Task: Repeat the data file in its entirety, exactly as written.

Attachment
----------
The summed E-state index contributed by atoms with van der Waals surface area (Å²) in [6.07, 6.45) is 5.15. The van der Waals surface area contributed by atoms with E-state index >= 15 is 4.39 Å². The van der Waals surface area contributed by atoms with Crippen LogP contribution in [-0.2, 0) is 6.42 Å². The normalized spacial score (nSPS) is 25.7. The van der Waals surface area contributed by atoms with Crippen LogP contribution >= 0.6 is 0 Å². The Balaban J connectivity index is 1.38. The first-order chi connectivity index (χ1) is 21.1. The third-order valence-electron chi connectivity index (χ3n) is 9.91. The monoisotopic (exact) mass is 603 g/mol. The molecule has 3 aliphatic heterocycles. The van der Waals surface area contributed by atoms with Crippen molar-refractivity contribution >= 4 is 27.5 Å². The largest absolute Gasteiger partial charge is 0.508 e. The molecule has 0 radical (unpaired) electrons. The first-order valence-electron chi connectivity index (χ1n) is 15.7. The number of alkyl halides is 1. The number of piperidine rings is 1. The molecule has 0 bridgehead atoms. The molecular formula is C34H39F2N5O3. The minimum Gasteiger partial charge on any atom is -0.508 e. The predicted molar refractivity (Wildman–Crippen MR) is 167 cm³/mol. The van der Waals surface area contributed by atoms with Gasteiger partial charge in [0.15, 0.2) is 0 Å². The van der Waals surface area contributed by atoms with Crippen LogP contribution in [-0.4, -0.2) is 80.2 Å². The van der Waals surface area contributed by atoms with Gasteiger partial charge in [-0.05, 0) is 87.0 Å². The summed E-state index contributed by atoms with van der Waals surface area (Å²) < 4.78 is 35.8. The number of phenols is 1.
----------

The summed E-state index contributed by atoms with van der Waals surface area (Å²) in [6.07, 6.45) is 5.15. The van der Waals surface area contributed by atoms with E-state index >= 15 is 4.39 Å². The van der Waals surface area contributed by atoms with Crippen LogP contribution in [-0.2, 0) is 6.42 Å². The normalized spacial score (nSPS) is 25.7. The van der Waals surface area contributed by atoms with Crippen LogP contribution >= 0.6 is 0 Å². The Balaban J connectivity index is 1.38. The first-order chi connectivity index (χ1) is 21.1. The third-order valence-electron chi connectivity index (χ3n) is 9.91. The monoisotopic (exact) mass is 603 g/mol. The molecule has 3 aliphatic heterocycles. The van der Waals surface area contributed by atoms with Crippen molar-refractivity contribution >= 4 is 27.5 Å². The largest absolute Gasteiger partial charge is 0.508 e. The molecule has 0 radical (unpaired) electrons. The first-order valence-electron chi connectivity index (χ1n) is 15.7. The number of alkyl halides is 1. The number of piperidine rings is 1. The molecule has 0 bridgehead atoms. The molecular formula is C34H39F2N5O3. The minimum Gasteiger partial charge on any atom is -0.508 e. The predicted molar refractivity (Wildman–Crippen MR) is 167 cm³/mol. The van der Waals surface area contributed by atoms with Gasteiger partial charge in [0.15, 0.2) is 0 Å². The van der Waals surface area contributed by atoms with Crippen LogP contribution in [-0.4, -0.2) is 80.2 Å². The van der Waals surface area contributed by atoms with Gasteiger partial charge in [-0.05, 0) is 87.0 Å². The summed E-state index contributed by atoms with van der Waals surface area (Å²) < 4.78 is 35.8. The number of phenols is 1.